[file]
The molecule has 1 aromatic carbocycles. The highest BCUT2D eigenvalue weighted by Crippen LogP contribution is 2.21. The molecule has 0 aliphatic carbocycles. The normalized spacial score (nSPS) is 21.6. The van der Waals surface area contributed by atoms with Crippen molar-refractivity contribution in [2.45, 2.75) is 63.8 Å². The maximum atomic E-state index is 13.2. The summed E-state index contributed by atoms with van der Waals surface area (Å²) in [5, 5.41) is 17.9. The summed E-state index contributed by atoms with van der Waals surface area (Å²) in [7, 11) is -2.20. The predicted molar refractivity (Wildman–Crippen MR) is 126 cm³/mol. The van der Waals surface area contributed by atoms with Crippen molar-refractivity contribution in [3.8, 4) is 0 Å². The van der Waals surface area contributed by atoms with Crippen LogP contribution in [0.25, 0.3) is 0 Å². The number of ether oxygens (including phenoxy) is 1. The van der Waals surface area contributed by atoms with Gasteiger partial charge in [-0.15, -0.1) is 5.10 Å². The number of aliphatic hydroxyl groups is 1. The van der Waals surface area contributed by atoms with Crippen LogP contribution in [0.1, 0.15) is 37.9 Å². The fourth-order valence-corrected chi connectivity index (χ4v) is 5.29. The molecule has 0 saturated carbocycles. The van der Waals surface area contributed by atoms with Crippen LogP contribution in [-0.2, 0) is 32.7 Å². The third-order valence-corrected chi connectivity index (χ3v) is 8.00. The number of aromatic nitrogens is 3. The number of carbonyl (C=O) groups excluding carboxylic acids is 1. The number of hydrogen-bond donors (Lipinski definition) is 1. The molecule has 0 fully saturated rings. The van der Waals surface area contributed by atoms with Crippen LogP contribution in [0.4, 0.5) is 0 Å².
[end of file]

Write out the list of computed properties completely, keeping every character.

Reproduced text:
The molecule has 1 aromatic carbocycles. The highest BCUT2D eigenvalue weighted by Crippen LogP contribution is 2.21. The molecule has 0 aliphatic carbocycles. The normalized spacial score (nSPS) is 21.6. The van der Waals surface area contributed by atoms with Crippen molar-refractivity contribution in [2.45, 2.75) is 63.8 Å². The maximum atomic E-state index is 13.2. The summed E-state index contributed by atoms with van der Waals surface area (Å²) in [5, 5.41) is 17.9. The summed E-state index contributed by atoms with van der Waals surface area (Å²) in [7, 11) is -2.20. The predicted molar refractivity (Wildman–Crippen MR) is 126 cm³/mol. The van der Waals surface area contributed by atoms with Crippen molar-refractivity contribution in [3.8, 4) is 0 Å². The van der Waals surface area contributed by atoms with Crippen LogP contribution in [0.25, 0.3) is 0 Å². The number of ether oxygens (including phenoxy) is 1. The van der Waals surface area contributed by atoms with Gasteiger partial charge in [-0.15, -0.1) is 5.10 Å². The number of aliphatic hydroxyl groups is 1. The van der Waals surface area contributed by atoms with Crippen LogP contribution in [0.1, 0.15) is 37.9 Å². The fourth-order valence-corrected chi connectivity index (χ4v) is 5.29. The molecule has 0 saturated carbocycles. The van der Waals surface area contributed by atoms with Crippen LogP contribution in [-0.2, 0) is 32.7 Å². The third-order valence-corrected chi connectivity index (χ3v) is 8.00. The number of aromatic nitrogens is 3. The number of carbonyl (C=O) groups excluding carboxylic acids is 1. The number of hydrogen-bond donors (Lipinski definition) is 1. The molecule has 0 fully saturated rings. The van der Waals surface area contributed by atoms with Crippen LogP contribution in [0.4, 0.5) is 0 Å².